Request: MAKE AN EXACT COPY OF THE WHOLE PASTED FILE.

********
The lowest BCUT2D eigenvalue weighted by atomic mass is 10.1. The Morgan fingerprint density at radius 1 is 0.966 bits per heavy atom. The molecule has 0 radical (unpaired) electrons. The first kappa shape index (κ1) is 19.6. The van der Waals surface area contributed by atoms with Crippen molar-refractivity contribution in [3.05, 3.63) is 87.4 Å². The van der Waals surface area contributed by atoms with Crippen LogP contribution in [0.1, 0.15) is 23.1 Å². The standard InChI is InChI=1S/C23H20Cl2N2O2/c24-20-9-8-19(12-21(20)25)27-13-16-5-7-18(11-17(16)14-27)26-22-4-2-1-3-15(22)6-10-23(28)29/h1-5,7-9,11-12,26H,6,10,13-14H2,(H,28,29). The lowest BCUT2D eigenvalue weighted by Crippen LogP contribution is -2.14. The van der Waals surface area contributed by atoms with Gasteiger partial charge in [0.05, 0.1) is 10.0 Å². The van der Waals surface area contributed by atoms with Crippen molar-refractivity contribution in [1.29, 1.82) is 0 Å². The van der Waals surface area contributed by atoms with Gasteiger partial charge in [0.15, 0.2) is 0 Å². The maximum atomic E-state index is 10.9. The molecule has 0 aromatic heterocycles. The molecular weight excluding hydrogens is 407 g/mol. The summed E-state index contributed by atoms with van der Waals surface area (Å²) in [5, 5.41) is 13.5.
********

The lowest BCUT2D eigenvalue weighted by atomic mass is 10.1. The Morgan fingerprint density at radius 1 is 0.966 bits per heavy atom. The molecule has 0 radical (unpaired) electrons. The first kappa shape index (κ1) is 19.6. The van der Waals surface area contributed by atoms with Crippen molar-refractivity contribution in [3.05, 3.63) is 87.4 Å². The van der Waals surface area contributed by atoms with Crippen LogP contribution in [0.1, 0.15) is 23.1 Å². The standard InChI is InChI=1S/C23H20Cl2N2O2/c24-20-9-8-19(12-21(20)25)27-13-16-5-7-18(11-17(16)14-27)26-22-4-2-1-3-15(22)6-10-23(28)29/h1-5,7-9,11-12,26H,6,10,13-14H2,(H,28,29). The lowest BCUT2D eigenvalue weighted by Crippen LogP contribution is -2.14. The van der Waals surface area contributed by atoms with Gasteiger partial charge in [0.05, 0.1) is 10.0 Å². The van der Waals surface area contributed by atoms with Crippen molar-refractivity contribution in [1.29, 1.82) is 0 Å². The van der Waals surface area contributed by atoms with Gasteiger partial charge in [0.15, 0.2) is 0 Å². The maximum atomic E-state index is 10.9. The molecule has 0 aromatic heterocycles. The molecular weight excluding hydrogens is 407 g/mol. The summed E-state index contributed by atoms with van der Waals surface area (Å²) in [5, 5.41) is 13.5.